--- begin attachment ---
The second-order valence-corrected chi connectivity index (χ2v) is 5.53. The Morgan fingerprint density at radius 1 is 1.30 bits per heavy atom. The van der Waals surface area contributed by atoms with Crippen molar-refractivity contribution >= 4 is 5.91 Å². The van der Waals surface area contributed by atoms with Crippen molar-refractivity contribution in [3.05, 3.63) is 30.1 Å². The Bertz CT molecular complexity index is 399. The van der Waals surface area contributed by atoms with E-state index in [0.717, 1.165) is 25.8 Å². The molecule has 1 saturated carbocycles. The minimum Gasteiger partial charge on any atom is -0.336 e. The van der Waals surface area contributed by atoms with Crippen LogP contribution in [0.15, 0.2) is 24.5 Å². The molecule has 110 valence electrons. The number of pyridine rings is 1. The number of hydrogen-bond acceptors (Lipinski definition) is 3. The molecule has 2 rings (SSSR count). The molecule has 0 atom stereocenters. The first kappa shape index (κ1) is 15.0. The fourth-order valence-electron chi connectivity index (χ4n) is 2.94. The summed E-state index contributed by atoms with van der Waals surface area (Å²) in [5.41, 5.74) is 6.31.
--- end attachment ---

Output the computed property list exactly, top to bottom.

The second-order valence-corrected chi connectivity index (χ2v) is 5.53. The Morgan fingerprint density at radius 1 is 1.30 bits per heavy atom. The van der Waals surface area contributed by atoms with Crippen molar-refractivity contribution >= 4 is 5.91 Å². The van der Waals surface area contributed by atoms with Crippen molar-refractivity contribution in [3.05, 3.63) is 30.1 Å². The Bertz CT molecular complexity index is 399. The van der Waals surface area contributed by atoms with E-state index in [0.717, 1.165) is 25.8 Å². The molecule has 1 saturated carbocycles. The minimum Gasteiger partial charge on any atom is -0.336 e. The van der Waals surface area contributed by atoms with Crippen LogP contribution in [0.15, 0.2) is 24.5 Å². The molecule has 110 valence electrons. The number of pyridine rings is 1. The number of hydrogen-bond acceptors (Lipinski definition) is 3. The molecule has 2 rings (SSSR count). The molecule has 0 atom stereocenters. The first kappa shape index (κ1) is 15.0. The fourth-order valence-electron chi connectivity index (χ4n) is 2.94. The summed E-state index contributed by atoms with van der Waals surface area (Å²) in [5.41, 5.74) is 6.31.